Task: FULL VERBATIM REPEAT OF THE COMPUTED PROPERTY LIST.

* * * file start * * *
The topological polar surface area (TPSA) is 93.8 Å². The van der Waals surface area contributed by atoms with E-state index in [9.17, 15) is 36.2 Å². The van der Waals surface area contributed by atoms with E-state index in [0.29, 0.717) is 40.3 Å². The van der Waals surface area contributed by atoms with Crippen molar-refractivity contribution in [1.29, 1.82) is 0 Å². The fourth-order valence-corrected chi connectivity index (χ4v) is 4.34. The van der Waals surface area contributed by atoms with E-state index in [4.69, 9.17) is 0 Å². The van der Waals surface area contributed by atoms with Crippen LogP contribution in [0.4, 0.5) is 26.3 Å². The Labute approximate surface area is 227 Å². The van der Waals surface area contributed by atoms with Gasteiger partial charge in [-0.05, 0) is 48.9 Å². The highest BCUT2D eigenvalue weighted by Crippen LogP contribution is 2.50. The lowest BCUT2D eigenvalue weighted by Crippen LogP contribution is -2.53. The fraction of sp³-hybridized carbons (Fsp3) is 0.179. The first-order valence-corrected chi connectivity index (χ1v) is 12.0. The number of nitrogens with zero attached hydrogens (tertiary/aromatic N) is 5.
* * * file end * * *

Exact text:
The topological polar surface area (TPSA) is 93.8 Å². The van der Waals surface area contributed by atoms with E-state index in [9.17, 15) is 36.2 Å². The van der Waals surface area contributed by atoms with E-state index in [0.29, 0.717) is 40.3 Å². The van der Waals surface area contributed by atoms with Crippen molar-refractivity contribution in [1.29, 1.82) is 0 Å². The fourth-order valence-corrected chi connectivity index (χ4v) is 4.34. The van der Waals surface area contributed by atoms with E-state index in [4.69, 9.17) is 0 Å². The van der Waals surface area contributed by atoms with Crippen LogP contribution in [0.4, 0.5) is 26.3 Å². The Labute approximate surface area is 227 Å². The van der Waals surface area contributed by atoms with Gasteiger partial charge in [-0.05, 0) is 48.9 Å². The highest BCUT2D eigenvalue weighted by Crippen LogP contribution is 2.50. The lowest BCUT2D eigenvalue weighted by Crippen LogP contribution is -2.53. The fraction of sp³-hybridized carbons (Fsp3) is 0.179. The first-order valence-corrected chi connectivity index (χ1v) is 12.0. The number of nitrogens with zero attached hydrogens (tertiary/aromatic N) is 5.